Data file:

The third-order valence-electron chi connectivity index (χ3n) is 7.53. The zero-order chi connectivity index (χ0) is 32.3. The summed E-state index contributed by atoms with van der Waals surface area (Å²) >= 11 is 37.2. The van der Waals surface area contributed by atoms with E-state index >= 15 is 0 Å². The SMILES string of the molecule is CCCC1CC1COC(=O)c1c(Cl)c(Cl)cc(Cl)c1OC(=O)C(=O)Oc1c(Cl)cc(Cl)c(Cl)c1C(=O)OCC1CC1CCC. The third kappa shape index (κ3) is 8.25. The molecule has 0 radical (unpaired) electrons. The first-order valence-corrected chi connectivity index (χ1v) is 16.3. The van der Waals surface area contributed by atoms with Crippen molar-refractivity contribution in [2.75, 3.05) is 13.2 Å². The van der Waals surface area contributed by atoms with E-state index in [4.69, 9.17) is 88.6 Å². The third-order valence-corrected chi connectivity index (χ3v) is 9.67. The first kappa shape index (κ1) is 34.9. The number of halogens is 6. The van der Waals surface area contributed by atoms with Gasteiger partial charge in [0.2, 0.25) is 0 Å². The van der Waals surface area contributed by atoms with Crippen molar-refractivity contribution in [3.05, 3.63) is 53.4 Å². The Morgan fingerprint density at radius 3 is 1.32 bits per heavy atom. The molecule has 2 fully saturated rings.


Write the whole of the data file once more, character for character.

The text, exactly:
The third-order valence-electron chi connectivity index (χ3n) is 7.53. The zero-order chi connectivity index (χ0) is 32.3. The summed E-state index contributed by atoms with van der Waals surface area (Å²) >= 11 is 37.2. The van der Waals surface area contributed by atoms with E-state index >= 15 is 0 Å². The SMILES string of the molecule is CCCC1CC1COC(=O)c1c(Cl)c(Cl)cc(Cl)c1OC(=O)C(=O)Oc1c(Cl)cc(Cl)c(Cl)c1C(=O)OCC1CC1CCC. The third kappa shape index (κ3) is 8.25. The molecule has 0 radical (unpaired) electrons. The first-order valence-corrected chi connectivity index (χ1v) is 16.3. The van der Waals surface area contributed by atoms with Crippen molar-refractivity contribution in [2.75, 3.05) is 13.2 Å². The van der Waals surface area contributed by atoms with E-state index in [4.69, 9.17) is 88.6 Å². The third-order valence-corrected chi connectivity index (χ3v) is 9.67. The first kappa shape index (κ1) is 34.9. The number of halogens is 6. The van der Waals surface area contributed by atoms with Gasteiger partial charge in [0.2, 0.25) is 0 Å². The van der Waals surface area contributed by atoms with Crippen molar-refractivity contribution in [3.05, 3.63) is 53.4 Å². The Morgan fingerprint density at radius 3 is 1.32 bits per heavy atom. The molecule has 2 fully saturated rings.